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Last year, new laws in Mexico have made it easier for foreign companies to export gas to Mexico. There’s been more than $10 billion of planned or completed pipeline investments announced by companies such as Dallas-based Energy Transfer Partners LP. Juno Beach, the Florida-based NextEra Energy Partners LP agreed to a $2.1 billion acquisition of closely-held NET Midstream, owner of seven pipelines including a 120-mile stretch that runs from Texas to the Mexican border.
It’s the surge in gas-pipeline construction that’s attracting foreign capital, expanding the market for US gas producers and meeting growing demand from Mexican manufacturers and power plants.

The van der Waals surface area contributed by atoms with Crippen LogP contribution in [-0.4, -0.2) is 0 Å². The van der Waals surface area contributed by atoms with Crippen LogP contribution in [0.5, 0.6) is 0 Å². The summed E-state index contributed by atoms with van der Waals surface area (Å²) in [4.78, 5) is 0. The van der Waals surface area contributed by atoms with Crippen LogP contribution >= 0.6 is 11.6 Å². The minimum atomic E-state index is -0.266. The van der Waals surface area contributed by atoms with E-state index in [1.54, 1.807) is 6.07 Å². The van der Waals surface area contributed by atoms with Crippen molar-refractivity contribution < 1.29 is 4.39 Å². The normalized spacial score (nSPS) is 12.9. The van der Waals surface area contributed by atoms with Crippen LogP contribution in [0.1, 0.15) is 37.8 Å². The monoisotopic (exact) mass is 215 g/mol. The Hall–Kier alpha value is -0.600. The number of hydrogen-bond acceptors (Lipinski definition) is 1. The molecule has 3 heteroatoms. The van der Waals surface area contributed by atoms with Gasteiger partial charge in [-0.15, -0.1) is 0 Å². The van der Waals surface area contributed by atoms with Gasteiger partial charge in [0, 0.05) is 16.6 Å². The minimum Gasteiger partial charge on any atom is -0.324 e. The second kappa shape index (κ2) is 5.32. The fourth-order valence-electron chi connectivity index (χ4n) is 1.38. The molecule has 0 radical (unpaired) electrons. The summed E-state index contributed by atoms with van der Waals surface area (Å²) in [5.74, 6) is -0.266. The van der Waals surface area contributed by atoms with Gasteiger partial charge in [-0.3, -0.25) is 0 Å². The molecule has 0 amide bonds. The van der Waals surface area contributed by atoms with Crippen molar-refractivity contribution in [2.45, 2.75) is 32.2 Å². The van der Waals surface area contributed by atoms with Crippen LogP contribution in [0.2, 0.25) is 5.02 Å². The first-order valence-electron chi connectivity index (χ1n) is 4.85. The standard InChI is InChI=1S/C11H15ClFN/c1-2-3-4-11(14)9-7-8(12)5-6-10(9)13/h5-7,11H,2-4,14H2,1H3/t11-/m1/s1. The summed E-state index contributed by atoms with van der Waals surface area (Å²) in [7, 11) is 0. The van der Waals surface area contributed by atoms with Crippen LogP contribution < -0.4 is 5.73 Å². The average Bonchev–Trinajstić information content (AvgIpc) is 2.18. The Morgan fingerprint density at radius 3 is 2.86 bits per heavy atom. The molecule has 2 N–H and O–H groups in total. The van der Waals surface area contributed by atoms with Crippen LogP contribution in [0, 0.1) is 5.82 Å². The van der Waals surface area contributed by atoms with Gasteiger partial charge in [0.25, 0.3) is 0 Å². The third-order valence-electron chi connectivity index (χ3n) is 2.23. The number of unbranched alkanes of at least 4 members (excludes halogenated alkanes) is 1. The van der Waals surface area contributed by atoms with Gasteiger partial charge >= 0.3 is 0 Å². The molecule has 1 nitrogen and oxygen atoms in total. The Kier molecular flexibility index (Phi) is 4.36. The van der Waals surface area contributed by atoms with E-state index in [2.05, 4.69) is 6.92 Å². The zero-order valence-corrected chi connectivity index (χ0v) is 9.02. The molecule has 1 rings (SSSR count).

The pipeline construction “is similar to building a first-class highway system,” Glenn Pinkerton, a partner at Sidley Austin LLP who has worked on Latin American energy financing and infrastructure projects, said in an interview.
Just last week, Infraestructura Energetica Nova, a unit of San Diego-based Sempra Energy known as Ienova, agreed to pay $1.325 billion for a 50 percent stake in Gasoductos de Chihuahua, which operates a 73-mile pipeline between the northern states of Nuevo Leon and Tamaulipas.
Kinder Morgan Inc., the largest U.S. pipeline operator, is doubling the size of its U.S.-Mexico pipeline, while Tulsa, Oklahoma-based Oneok Partners LP said it would spend as much as $100 million on an expansion to Mexico.
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